UWA is the university of choice for the highest-achieving Western Australian school-leavers and has some of the best graduate outcomes in Australia. It is ranked in the top 100 universities worldwide by the QS World University Rankings and by the ARWU. UWA is placed 26 in the world (1 in Australia) in life and agricultural sciences by the ARWU, and in 2014 was awarded a Five Star Plus rating from QS.
A dynamic and progressive university, UWA is a member of the prestigious Australian Group of Eight and of the international Matariki Network of Universities. It is one of only two Australian members of the Worldwide Universities Network, a group of 18 research-led universities from Europe, North America, North Asia and Australia.
The 2014 Good Universities Guide awarded UWA maximum five-star ratings for graduate outcomes, graduate starting salaries, research grants, research intensity and student demand, putting it equal first in Australia on these measures.
Situated on the Swan River, just five kilometres from the centre of Perth, UWA is widely acclaimed for its national-heritage listed campus grounds and vibrant social, cultural and sporting life, as well as its contribution to the community.
Teaching and learning
In 2012 UWA introduced a new streamlined, flexible curriculum, based on broad undergraduate studies and opportunities for postgraduate professional studies. Courses prepare graduates for the challenges of a changing world by honing their communication and critical thinking skills, and by promoting a global perspective.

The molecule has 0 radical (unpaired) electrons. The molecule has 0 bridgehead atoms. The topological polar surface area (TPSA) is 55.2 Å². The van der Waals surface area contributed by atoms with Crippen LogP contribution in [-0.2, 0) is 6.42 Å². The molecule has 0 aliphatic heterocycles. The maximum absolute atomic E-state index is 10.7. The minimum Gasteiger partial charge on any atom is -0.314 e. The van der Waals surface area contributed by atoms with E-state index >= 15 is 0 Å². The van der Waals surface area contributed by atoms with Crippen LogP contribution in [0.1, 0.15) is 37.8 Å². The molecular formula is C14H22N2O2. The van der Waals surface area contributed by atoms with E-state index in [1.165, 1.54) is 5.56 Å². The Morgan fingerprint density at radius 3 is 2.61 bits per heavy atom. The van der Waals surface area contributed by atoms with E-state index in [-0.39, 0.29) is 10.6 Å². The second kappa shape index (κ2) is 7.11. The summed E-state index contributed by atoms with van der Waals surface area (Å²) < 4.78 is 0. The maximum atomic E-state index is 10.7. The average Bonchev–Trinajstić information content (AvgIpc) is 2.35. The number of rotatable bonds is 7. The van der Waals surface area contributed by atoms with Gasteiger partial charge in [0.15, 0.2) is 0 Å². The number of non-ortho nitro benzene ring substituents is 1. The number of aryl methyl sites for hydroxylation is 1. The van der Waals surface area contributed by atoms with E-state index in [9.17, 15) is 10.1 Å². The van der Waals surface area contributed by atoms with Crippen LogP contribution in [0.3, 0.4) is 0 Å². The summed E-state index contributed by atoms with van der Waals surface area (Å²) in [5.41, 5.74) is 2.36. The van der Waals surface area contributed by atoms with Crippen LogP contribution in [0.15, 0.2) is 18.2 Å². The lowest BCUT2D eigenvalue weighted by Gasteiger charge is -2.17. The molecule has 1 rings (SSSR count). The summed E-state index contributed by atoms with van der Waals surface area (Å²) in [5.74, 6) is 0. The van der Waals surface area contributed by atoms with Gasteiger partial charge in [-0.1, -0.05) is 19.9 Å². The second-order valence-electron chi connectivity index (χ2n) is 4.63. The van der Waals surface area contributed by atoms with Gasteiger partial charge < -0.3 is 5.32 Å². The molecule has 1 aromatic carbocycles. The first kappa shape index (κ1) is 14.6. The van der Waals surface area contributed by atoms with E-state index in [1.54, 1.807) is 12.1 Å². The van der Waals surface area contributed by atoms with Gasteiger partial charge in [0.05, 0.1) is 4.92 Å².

Study programmes are offered by eight faculties and the School of Indigenous Studies. The faculties are Architecture, Landscape and Visual Arts; Arts; UWA Business School; Education; Engineering, Computing and Mathematics; Law; Science (including Natural and Agricultural and Life and Physical Sciences); and Medicine, Dentistry and Health Sciences.
UWA research priorities include plant sciences and sustainable food production; ecology, evolution and the environment; energy and minerals; indigenous knowledge; medicine and health; and the mind and the nervous system. Other areas of expertise at UWA include historical studies; public health and health services; medicinal and biomolecular chemistry; environmental science and management; electrical and electronic engineering and many more.
UWA course highlights
UWA MBA students work and learn from unique, practical, industry experiences and benefit from the involvement of global companies. From 2015, the MBA Flexible will accept applications from international students, with new intakes in January, May and August. The full time MBA, with one intake in January, is a cohort-based 12-month degree featuring a personal Leadership Development Programme and an applied, industry-based capstone project. For more information on both MBA options, visit mba.uwa.edu.au